So these circumstances made it difficult for us to give recommendations. Also, although the other TLG guy knows EFL books, I don’t, so I wouldn’t be able to recommend one set of books over another anyway, without looking through them. But I wanted to focus more on English for police purposes, because with only five to eight weeks to train these guys, I think we have to focus on practical English that they can use with tourists other visitors. So I tried to make that case, but then I was told to talk it over with the new Georgian co-teachers that they hired. The two new Georgian teachers decided to come up with their own curriculum, which they did in Georgian, so I couldn’t really contribute, and one of them was fairly pushy with her ideas and seemed to have no desire to have us English speakers involved in the process at all. Fortunately I did not end up teaching with that one, but still, the “official” curriculum was basically hers, and I had no part in designing it and I also don’t know what’s on it, since it is in Georgian.
Okay, fine, whatever. So then, once the two Georgians had agreed on a curriculum, we found out that the new recruits were at five different levels of English, and were going to be split into three groups – one that knew absolutely no English, one that new very basic English, and one that could be described as high beginner to low intermediate. So of course each group needed its own curriculum, so the Georgian curriculum that the Georgians had come up with was basically out the window – a week’s work, wasted.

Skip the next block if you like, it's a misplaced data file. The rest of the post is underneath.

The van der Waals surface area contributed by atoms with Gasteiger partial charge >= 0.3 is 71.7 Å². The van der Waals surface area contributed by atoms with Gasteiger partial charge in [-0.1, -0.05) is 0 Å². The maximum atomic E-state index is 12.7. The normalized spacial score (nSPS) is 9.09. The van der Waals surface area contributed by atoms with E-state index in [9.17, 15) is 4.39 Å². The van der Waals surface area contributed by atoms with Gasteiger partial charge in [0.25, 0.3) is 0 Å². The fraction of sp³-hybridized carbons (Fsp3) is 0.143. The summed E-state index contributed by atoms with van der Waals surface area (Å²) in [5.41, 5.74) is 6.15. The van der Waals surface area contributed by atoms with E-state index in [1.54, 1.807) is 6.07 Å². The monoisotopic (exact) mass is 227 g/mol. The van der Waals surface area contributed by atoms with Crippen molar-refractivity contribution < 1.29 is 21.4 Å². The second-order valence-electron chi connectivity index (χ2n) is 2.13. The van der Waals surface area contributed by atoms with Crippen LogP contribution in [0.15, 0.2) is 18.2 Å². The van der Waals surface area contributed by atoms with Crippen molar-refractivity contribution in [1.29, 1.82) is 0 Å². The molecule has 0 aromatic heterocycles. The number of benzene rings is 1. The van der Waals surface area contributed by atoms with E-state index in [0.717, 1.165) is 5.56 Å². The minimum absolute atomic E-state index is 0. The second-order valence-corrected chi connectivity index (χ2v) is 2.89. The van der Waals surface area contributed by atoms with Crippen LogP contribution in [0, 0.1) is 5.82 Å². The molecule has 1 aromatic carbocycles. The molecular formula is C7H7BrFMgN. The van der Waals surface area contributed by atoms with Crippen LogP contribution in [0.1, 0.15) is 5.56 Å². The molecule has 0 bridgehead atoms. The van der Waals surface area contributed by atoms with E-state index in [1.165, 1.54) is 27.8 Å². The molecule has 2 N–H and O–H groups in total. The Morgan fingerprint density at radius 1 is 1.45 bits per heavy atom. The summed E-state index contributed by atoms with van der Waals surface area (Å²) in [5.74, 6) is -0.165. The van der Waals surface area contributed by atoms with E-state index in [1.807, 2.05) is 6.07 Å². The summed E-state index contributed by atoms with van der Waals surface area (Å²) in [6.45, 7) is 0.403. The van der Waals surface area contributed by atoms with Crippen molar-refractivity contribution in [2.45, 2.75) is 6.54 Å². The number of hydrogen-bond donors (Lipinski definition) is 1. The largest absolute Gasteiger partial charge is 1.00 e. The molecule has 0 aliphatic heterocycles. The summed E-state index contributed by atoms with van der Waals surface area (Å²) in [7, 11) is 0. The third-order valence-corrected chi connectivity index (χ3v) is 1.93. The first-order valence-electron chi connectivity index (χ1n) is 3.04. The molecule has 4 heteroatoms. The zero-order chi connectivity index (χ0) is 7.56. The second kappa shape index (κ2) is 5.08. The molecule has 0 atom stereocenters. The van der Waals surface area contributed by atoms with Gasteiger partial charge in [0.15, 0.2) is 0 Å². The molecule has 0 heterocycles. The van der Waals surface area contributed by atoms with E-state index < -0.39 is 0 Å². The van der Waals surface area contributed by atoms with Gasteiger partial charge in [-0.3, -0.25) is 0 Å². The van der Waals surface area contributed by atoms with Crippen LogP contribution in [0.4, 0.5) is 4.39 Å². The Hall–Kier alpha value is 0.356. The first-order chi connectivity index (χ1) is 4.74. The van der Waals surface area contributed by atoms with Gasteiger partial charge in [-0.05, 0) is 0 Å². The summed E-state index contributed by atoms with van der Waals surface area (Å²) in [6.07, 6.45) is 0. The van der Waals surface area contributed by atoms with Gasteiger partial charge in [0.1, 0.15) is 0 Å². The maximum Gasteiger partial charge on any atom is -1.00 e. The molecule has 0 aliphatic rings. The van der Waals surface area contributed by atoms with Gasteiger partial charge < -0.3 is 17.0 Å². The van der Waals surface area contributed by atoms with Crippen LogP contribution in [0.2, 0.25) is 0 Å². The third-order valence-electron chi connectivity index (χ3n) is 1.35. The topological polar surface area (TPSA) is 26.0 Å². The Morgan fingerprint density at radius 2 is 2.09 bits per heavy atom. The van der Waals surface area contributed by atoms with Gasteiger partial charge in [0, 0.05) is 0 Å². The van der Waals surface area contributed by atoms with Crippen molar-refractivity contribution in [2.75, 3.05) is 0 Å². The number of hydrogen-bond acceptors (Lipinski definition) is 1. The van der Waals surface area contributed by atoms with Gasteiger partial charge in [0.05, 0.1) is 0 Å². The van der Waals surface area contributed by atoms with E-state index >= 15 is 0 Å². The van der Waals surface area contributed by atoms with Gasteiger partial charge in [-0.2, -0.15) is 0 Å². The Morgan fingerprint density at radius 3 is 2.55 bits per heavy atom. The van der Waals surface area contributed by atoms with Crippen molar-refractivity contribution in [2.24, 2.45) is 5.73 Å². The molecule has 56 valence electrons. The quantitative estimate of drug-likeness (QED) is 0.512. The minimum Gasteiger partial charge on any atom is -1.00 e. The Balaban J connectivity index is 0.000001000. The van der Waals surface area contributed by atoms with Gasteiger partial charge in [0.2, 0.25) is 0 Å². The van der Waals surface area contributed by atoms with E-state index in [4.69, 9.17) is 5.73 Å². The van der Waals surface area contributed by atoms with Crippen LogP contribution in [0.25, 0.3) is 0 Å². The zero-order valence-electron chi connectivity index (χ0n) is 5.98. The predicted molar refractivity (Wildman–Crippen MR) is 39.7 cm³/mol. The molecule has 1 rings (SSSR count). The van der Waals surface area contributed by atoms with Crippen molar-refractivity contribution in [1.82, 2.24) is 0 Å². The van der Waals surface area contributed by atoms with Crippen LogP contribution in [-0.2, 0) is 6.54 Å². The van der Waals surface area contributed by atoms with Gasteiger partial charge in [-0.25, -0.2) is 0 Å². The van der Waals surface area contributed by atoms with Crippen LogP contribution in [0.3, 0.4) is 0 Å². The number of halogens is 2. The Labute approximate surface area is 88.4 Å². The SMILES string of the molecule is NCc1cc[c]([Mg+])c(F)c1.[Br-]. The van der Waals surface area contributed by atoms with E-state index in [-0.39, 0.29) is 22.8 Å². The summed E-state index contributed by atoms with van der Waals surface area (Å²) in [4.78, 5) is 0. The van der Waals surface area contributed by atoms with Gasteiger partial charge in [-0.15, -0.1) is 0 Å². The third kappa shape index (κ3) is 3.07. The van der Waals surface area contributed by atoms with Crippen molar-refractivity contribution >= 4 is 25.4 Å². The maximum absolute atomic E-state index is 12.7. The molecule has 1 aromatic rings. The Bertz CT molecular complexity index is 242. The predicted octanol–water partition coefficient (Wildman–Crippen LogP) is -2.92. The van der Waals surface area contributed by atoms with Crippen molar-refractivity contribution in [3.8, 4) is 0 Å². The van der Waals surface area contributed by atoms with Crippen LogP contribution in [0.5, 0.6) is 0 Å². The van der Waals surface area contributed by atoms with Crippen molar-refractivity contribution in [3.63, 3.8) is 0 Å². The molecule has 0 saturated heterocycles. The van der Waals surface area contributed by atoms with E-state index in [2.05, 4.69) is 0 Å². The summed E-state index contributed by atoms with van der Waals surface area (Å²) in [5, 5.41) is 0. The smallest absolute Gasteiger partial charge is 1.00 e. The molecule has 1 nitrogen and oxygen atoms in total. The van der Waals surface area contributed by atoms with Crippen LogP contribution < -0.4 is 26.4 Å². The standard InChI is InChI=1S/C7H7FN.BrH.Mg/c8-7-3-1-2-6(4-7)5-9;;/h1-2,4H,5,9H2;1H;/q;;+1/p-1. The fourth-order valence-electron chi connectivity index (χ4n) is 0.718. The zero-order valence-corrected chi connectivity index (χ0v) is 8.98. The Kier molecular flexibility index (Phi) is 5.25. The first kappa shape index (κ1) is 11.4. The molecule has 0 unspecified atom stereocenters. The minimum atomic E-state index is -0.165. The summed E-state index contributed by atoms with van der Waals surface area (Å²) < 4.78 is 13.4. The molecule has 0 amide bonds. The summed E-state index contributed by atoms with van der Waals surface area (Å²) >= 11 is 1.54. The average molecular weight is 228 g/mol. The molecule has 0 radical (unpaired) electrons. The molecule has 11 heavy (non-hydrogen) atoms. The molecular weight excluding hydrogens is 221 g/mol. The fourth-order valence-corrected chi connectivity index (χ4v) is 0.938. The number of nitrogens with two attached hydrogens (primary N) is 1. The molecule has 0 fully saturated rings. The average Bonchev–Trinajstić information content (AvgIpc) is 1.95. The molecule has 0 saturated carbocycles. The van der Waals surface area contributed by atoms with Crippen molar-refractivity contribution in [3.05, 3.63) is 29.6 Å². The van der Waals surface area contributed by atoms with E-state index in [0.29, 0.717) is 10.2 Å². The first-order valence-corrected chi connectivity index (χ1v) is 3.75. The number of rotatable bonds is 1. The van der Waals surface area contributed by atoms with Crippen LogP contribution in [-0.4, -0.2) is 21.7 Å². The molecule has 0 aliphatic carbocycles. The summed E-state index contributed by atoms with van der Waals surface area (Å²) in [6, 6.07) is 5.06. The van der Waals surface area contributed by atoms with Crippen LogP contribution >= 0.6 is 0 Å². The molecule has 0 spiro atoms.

Meanwhile, I also began sitting in on the already ongoing English lessons offered for current police officers who voluntarily take English classes to improve their English. The teacher who was teaching them was very helpful to me, and one of the things she had was a booklet called “English for Georgian Police, Level 4: Pre-Intermediate.” It turns out that there are five levels and a teacher’s guide in the English for Georgian Police series, which was designed by some specialists at the US Embassy here in Tbilisi. “Why has it been two weeks, and I’m only seeing this now, by accident,” I asked the administrator who has been in charge of me, but I got no answer. After another two days I finally found the right person to ask and the right time to ask her, and got the entire series, and then – only then – was I able to start designing my own lesson plans, based off of my own curriculum and supplemented by these English for Georgian Police modules.